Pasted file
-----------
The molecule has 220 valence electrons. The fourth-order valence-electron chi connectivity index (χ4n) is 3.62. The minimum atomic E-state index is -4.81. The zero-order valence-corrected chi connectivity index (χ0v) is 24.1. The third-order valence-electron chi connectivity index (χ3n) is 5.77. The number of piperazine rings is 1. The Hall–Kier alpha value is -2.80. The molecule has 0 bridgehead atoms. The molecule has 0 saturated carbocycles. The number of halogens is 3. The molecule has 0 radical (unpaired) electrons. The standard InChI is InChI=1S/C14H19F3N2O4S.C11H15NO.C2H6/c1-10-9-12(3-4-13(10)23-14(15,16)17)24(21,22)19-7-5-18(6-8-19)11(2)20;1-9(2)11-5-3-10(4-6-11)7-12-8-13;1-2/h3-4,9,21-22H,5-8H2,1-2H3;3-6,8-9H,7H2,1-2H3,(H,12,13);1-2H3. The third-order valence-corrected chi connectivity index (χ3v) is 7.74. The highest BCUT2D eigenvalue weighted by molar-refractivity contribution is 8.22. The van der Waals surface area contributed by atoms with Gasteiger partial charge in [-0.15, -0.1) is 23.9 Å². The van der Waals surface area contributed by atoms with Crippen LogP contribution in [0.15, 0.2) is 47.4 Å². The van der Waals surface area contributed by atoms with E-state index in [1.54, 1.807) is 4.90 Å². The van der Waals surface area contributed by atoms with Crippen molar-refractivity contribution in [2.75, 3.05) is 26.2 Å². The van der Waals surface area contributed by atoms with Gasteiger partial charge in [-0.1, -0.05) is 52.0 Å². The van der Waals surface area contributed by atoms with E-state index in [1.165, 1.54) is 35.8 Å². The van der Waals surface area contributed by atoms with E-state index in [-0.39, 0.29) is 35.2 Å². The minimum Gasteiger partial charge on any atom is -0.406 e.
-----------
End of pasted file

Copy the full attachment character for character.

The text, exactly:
The molecule has 220 valence electrons. The fourth-order valence-electron chi connectivity index (χ4n) is 3.62. The minimum atomic E-state index is -4.81. The zero-order valence-corrected chi connectivity index (χ0v) is 24.1. The third-order valence-electron chi connectivity index (χ3n) is 5.77. The number of piperazine rings is 1. The Hall–Kier alpha value is -2.80. The molecule has 0 bridgehead atoms. The molecule has 0 saturated carbocycles. The number of halogens is 3. The molecule has 0 radical (unpaired) electrons. The standard InChI is InChI=1S/C14H19F3N2O4S.C11H15NO.C2H6/c1-10-9-12(3-4-13(10)23-14(15,16)17)24(21,22)19-7-5-18(6-8-19)11(2)20;1-9(2)11-5-3-10(4-6-11)7-12-8-13;1-2/h3-4,9,21-22H,5-8H2,1-2H3;3-6,8-9H,7H2,1-2H3,(H,12,13);1-2H3. The third-order valence-corrected chi connectivity index (χ3v) is 7.74. The highest BCUT2D eigenvalue weighted by molar-refractivity contribution is 8.22. The van der Waals surface area contributed by atoms with Gasteiger partial charge in [-0.15, -0.1) is 23.9 Å². The van der Waals surface area contributed by atoms with Crippen LogP contribution in [0.15, 0.2) is 47.4 Å². The van der Waals surface area contributed by atoms with E-state index in [1.54, 1.807) is 4.90 Å². The van der Waals surface area contributed by atoms with Crippen molar-refractivity contribution in [2.75, 3.05) is 26.2 Å². The van der Waals surface area contributed by atoms with Gasteiger partial charge in [-0.1, -0.05) is 52.0 Å². The van der Waals surface area contributed by atoms with E-state index in [1.165, 1.54) is 35.8 Å². The van der Waals surface area contributed by atoms with E-state index in [-0.39, 0.29) is 35.2 Å². The minimum Gasteiger partial charge on any atom is -0.406 e.